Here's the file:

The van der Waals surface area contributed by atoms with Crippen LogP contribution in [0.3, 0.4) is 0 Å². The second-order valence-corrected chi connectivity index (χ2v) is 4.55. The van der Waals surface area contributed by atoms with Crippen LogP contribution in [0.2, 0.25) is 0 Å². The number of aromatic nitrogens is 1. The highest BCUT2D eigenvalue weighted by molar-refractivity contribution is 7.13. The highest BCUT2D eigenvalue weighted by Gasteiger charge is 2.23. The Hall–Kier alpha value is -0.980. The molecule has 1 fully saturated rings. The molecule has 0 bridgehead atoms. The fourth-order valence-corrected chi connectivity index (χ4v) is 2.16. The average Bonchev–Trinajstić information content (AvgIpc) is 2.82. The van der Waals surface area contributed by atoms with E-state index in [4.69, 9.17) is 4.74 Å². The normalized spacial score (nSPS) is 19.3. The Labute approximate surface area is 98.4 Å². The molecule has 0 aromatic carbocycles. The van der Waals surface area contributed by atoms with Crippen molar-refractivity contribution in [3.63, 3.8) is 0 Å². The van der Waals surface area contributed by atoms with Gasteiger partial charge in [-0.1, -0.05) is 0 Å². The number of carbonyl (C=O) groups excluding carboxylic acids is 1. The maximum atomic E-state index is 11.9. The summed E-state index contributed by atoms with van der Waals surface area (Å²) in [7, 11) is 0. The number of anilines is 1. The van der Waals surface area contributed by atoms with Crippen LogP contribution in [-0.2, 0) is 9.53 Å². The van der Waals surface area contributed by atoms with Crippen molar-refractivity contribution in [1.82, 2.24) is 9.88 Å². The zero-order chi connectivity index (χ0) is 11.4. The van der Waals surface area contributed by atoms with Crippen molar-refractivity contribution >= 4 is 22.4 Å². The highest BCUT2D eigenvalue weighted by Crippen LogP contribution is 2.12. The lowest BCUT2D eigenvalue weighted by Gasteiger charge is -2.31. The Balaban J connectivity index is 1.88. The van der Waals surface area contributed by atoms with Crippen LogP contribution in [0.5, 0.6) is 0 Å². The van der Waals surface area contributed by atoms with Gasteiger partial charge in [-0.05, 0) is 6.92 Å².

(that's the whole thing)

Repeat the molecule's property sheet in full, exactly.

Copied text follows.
The van der Waals surface area contributed by atoms with Crippen LogP contribution in [0.3, 0.4) is 0 Å². The second-order valence-corrected chi connectivity index (χ2v) is 4.55. The van der Waals surface area contributed by atoms with Crippen LogP contribution in [0.2, 0.25) is 0 Å². The number of aromatic nitrogens is 1. The highest BCUT2D eigenvalue weighted by molar-refractivity contribution is 7.13. The highest BCUT2D eigenvalue weighted by Gasteiger charge is 2.23. The Hall–Kier alpha value is -0.980. The molecule has 1 fully saturated rings. The molecule has 0 bridgehead atoms. The fourth-order valence-corrected chi connectivity index (χ4v) is 2.16. The average Bonchev–Trinajstić information content (AvgIpc) is 2.82. The van der Waals surface area contributed by atoms with E-state index in [4.69, 9.17) is 4.74 Å². The normalized spacial score (nSPS) is 19.3. The Labute approximate surface area is 98.4 Å². The molecule has 0 aromatic carbocycles. The van der Waals surface area contributed by atoms with Crippen molar-refractivity contribution in [3.63, 3.8) is 0 Å². The van der Waals surface area contributed by atoms with Gasteiger partial charge in [-0.1, -0.05) is 0 Å². The number of carbonyl (C=O) groups excluding carboxylic acids is 1. The maximum atomic E-state index is 11.9. The summed E-state index contributed by atoms with van der Waals surface area (Å²) in [7, 11) is 0. The number of anilines is 1. The van der Waals surface area contributed by atoms with Crippen LogP contribution in [-0.2, 0) is 9.53 Å². The van der Waals surface area contributed by atoms with Crippen molar-refractivity contribution in [1.82, 2.24) is 9.88 Å². The zero-order chi connectivity index (χ0) is 11.4. The van der Waals surface area contributed by atoms with Crippen molar-refractivity contribution >= 4 is 22.4 Å². The highest BCUT2D eigenvalue weighted by Crippen LogP contribution is 2.12. The lowest BCUT2D eigenvalue weighted by Gasteiger charge is -2.31. The Balaban J connectivity index is 1.88. The van der Waals surface area contributed by atoms with Crippen LogP contribution in [0.5, 0.6) is 0 Å². The van der Waals surface area contributed by atoms with Gasteiger partial charge in [-0.05, 0) is 6.92 Å².